Voting intention polling straight after a general election is probably the least interesting of any voting intention polling, especially a general election that has produced a decisive result. That goes all the more when two of the main parties have leadership contests, so voters don’t know who is going to lead them or what is going to be on offer. Nevertheless, any tracker needs to start somewhere.

So far we have had three voting intention polls since the general election. The first post-election YouGov poll came out in this morning’s Times, with topline figures of CON 49%(+4), LAB 29%(-4), LDEM 10%(-2), GRN 4%(+1). Fieldwork was over the weekend.

We have also had a first post-election poll from Opinium (fieldwork 15th-17th Jan), which had topline figures of CON 47%(+2), LAB 30%(-3), LDEM 9%(-3), GRN 4%(+1), and BMG (fieldwork 8th-10th Jan) which had figures of CON 44%(-1), LAB 29%(-4), LDEM 11%(-1), GRN 5%(+2).

All of them show a bigger lead for the Conservatives than at last month’s general election, probably no more than a honeymoon and a reflection that Labour don’t currently have a leader.

2,187 Responses to “Post-election voting intention polls”

1 41 42 43 44
  1. Latest YG indy poll, also doesn’t include 16-17 year olds. Omitting an age group of voters doesn’t inspire confidence in a poll!

    Including the full age range would probably add 1% or so to the Yes side.

    Scot Goes Pop also notes the unusual positioning of the indy question -coming after the somewhat confusing question “Generally speaking, do you think Scotland is heading in the right or wrong direction?”

  2. @trevs – ” reciprocal tariff elimination for industrial goods”

    Yes trevs. INDUSTRIAL goods.

    So not zero tariffs……


    “So is the JC is relevant or not?!?”

    Convening the JC is not relevant to whether or not there will be border checks on GB-NI goods, as I’ve explained for the umpteenth time.

    Under the protocol, all goods will be checked, unless the JC decides that are not at risk. This is what you have failed to grasp.

    I cited the 30 day timetable rule as an example of how the opportunities to game to dispute mechanism are limited, as detailed timetables have been laid down in clear language within the WA.

  3. Quite a useful quote from Iana Dreyer –

    “The EU’s approach on these level playing field themes is much more demanding on the UK than on other traditional free trade agreement partners. The ‘prize’ for this would be duty-free quota free goods trade with the EU, something no trading partner has ever achieved.”

    The UK pretence is that we ‘just want the same’ as Japan, Canada, etc, but that is simply untrue. We want a good deal more than they got, but with fewer obligations in return.

  4. BBC 4 had a documentary early tonight titled Royal History`s Biggest Fibs, and Brexiteers watching may have been annoyed by some of Lucy Worsley`s claims.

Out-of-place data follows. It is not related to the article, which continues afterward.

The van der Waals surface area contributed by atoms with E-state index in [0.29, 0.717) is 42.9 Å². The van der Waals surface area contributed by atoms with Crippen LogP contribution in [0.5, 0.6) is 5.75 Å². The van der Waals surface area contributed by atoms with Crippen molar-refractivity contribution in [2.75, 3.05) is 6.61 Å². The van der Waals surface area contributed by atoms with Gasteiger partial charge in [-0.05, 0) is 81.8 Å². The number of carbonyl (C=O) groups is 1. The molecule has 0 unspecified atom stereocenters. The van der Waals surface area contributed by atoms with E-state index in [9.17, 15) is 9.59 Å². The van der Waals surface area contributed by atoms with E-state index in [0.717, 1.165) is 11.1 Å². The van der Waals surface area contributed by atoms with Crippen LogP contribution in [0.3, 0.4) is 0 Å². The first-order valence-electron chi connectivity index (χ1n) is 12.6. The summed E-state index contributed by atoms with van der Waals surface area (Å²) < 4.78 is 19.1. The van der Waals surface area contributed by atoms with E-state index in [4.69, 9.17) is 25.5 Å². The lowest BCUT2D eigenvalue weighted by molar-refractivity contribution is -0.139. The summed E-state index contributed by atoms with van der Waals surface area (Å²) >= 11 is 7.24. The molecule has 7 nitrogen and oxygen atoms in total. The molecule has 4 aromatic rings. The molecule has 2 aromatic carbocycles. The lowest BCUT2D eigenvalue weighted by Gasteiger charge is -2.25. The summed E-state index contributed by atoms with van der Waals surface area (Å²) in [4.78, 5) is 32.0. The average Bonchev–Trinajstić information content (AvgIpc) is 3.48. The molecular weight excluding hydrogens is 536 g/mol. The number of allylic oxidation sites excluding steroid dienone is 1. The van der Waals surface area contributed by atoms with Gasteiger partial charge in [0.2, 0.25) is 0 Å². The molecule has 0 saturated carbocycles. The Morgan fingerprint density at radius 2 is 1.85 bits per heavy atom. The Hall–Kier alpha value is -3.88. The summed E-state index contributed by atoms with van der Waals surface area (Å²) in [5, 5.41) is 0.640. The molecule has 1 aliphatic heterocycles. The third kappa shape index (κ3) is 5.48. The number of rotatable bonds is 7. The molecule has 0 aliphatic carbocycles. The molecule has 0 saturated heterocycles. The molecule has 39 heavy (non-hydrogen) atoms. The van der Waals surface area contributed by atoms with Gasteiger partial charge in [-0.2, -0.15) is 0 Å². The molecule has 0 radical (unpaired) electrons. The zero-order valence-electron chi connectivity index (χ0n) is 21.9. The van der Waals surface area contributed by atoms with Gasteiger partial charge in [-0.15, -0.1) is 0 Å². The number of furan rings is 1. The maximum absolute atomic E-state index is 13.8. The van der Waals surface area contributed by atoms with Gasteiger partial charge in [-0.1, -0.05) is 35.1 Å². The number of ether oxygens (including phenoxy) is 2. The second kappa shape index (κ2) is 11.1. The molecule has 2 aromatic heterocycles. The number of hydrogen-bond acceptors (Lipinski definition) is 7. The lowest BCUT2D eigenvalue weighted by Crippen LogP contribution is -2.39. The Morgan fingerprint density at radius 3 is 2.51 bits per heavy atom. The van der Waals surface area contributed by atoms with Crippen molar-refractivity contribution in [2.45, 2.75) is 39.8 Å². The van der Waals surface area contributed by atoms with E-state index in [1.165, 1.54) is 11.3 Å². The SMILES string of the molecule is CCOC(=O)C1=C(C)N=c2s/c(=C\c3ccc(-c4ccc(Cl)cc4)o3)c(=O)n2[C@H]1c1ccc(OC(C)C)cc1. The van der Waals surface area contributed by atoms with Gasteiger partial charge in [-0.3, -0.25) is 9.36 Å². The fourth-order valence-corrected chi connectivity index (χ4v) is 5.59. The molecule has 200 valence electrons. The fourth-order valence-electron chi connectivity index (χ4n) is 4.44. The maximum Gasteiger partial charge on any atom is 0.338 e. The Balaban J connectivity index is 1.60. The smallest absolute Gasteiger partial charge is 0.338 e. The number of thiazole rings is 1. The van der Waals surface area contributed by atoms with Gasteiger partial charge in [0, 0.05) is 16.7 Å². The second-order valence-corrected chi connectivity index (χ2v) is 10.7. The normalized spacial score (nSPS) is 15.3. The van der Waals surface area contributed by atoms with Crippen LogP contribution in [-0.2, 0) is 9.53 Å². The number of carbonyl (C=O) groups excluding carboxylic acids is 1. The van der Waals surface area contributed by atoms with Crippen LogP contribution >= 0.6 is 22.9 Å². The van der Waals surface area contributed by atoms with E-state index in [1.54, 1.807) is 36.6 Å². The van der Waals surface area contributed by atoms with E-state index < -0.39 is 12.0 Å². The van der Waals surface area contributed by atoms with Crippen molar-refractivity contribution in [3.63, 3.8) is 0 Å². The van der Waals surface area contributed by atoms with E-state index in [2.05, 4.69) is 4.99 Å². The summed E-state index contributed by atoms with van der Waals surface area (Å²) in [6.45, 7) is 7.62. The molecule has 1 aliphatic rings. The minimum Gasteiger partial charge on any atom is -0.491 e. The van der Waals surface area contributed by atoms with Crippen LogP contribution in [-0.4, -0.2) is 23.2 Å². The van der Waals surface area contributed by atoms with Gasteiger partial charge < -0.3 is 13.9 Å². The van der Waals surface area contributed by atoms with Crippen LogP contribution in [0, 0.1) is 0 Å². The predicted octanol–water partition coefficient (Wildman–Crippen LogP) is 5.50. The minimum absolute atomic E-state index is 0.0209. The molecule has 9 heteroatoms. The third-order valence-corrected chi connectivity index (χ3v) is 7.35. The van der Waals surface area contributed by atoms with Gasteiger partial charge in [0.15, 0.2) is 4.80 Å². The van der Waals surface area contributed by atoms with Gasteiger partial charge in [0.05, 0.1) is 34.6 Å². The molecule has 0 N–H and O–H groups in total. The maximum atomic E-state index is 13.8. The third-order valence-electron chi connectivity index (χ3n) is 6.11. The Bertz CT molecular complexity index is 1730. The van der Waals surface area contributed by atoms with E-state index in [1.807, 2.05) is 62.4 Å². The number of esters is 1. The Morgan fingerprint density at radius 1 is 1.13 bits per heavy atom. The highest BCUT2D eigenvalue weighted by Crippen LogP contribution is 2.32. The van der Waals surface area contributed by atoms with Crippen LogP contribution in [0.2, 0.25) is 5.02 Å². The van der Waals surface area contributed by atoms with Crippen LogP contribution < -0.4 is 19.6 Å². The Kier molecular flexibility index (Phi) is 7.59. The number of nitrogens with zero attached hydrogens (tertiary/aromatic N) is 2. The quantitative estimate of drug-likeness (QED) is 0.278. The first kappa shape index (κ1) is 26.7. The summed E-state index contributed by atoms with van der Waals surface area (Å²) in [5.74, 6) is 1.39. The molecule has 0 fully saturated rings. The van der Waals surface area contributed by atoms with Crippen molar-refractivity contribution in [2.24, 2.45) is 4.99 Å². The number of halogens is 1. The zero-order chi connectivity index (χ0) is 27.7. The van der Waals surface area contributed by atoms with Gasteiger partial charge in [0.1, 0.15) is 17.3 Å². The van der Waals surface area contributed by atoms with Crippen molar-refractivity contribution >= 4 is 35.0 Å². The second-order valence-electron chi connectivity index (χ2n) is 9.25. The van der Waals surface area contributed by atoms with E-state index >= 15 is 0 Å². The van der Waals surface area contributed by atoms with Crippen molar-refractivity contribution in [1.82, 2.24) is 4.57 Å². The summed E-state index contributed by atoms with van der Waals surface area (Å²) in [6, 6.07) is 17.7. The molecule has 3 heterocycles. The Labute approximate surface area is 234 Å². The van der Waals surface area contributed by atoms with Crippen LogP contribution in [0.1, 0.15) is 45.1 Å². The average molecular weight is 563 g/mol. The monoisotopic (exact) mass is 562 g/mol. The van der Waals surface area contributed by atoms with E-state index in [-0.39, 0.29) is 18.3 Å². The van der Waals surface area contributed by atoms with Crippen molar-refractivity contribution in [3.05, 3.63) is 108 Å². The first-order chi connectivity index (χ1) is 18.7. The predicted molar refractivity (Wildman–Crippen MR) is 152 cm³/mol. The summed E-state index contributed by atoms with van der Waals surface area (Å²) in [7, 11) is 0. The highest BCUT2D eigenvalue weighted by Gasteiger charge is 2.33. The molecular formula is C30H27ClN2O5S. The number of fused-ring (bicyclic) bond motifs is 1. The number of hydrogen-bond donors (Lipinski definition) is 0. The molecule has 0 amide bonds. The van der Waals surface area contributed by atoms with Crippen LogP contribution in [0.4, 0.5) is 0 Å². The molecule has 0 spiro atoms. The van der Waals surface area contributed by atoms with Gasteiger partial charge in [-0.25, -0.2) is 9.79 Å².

A better title would have been England`s Biggest Fibs. But maybe other programmes in the series deal with royalty, whereas tonight`s dwelt on the myths created at the time of England defeating the “invincible” Spanish Armada in 1588.

    Supposedly it was a great victory for England, but it did little to reduce the Spanish Empire; this in spite of Drake`s pirating around the world. So at the end of the C16, England still had no overseas empire.

    Worsley`s contention was that supporters of Elizabeth I created fake news to make her look a powerful monarch. And that the myth was perpetuated by Margaret Thatcher, using some of Elizabeth`s phrases, e.g. in MT`s Iron Lady speeches.

    So just as now, our plucky nation is standing up to the Europeans, but the aim of getting power and success will not be achieved.

    Maybe some will come on UKPR tomorrow and say this was typical anti-Tory BBC in action.

  5. Davwel

    “Supposedly it was a great victory for England, but it did little to reduce the Spanish Empire.”

    Not just that, but the reason it wasn’t a great success was that the Spanish Armada, though badly beaten, was not destroyed, whereas the English Armada that followed was. But nobody knows about the English Armada. Air brushed from history as it was actually a defeat and a humiliation for England at the hands of the Spanish (Europeans) after a seeming success.

    How are those negotiations going with the EU after our “success” in leaving?


    While I don’t think the average voter cares less about the stock market, in fact rather likes it going down because it’s a come-uppance for the better off, I assume the reason the markets are falling is not because of the coronavirus itself but because investors think it will cause a major fall in trade, production and hence big falls in profits of big companies.

    I’m not sure what the distinction is between the market responding “to the coronavirus itself” and responding to its direct financial impacts?

    I have no clue what position Johnson might take on such things, but I would imagine that Trump’s position on an economic downturn caused by collapsed Chinese supply chains would be to say “I was right all along, bring the manufacturing jobs home and we’ll be better off!”. And I would suspect that such a position would be quite popular in an election year…

  7. @oldnat

    “Latest YG indy poll, also doesn’t include 16-17 year olds. Omitting an age group of voters doesn’t inspire confidence in a poll!”


    In one of the demographics discussed earlier we might include pollsters and non-pollsters…